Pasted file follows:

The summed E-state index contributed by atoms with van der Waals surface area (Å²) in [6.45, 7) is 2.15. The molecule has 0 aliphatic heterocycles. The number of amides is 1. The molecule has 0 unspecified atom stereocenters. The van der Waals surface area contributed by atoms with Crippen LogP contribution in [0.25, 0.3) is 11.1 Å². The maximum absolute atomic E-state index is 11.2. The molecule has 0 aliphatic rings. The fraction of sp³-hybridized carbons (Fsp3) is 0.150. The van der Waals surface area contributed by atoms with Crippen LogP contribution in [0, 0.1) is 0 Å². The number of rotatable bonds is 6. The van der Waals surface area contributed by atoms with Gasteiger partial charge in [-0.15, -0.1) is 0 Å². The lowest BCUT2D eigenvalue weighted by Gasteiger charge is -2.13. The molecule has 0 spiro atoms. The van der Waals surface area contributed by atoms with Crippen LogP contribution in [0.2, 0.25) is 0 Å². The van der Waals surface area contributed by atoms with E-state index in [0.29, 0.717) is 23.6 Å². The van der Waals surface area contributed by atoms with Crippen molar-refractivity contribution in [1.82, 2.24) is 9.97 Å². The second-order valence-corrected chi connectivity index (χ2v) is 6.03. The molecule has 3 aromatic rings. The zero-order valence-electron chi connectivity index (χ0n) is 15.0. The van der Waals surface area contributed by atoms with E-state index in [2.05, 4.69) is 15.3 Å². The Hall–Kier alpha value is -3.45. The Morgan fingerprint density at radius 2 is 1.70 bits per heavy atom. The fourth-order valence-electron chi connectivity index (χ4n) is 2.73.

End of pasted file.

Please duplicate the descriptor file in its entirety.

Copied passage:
The summed E-state index contributed by atoms with van der Waals surface area (Å²) in [6.45, 7) is 2.15. The molecule has 0 aliphatic heterocycles. The number of amides is 1. The molecule has 0 unspecified atom stereocenters. The van der Waals surface area contributed by atoms with Crippen LogP contribution in [0.25, 0.3) is 11.1 Å². The maximum absolute atomic E-state index is 11.2. The molecule has 0 aliphatic rings. The fraction of sp³-hybridized carbons (Fsp3) is 0.150. The van der Waals surface area contributed by atoms with Crippen LogP contribution in [0, 0.1) is 0 Å². The number of rotatable bonds is 6. The van der Waals surface area contributed by atoms with Gasteiger partial charge in [-0.15, -0.1) is 0 Å². The lowest BCUT2D eigenvalue weighted by Gasteiger charge is -2.13. The molecule has 0 spiro atoms. The van der Waals surface area contributed by atoms with Crippen LogP contribution in [0.2, 0.25) is 0 Å². The van der Waals surface area contributed by atoms with E-state index in [0.29, 0.717) is 23.6 Å². The van der Waals surface area contributed by atoms with Crippen molar-refractivity contribution in [1.82, 2.24) is 9.97 Å². The second-order valence-corrected chi connectivity index (χ2v) is 6.03. The molecule has 3 aromatic rings. The zero-order valence-electron chi connectivity index (χ0n) is 15.0. The van der Waals surface area contributed by atoms with E-state index in [2.05, 4.69) is 15.3 Å². The Hall–Kier alpha value is -3.45. The Morgan fingerprint density at radius 2 is 1.70 bits per heavy atom. The fourth-order valence-electron chi connectivity index (χ4n) is 2.73.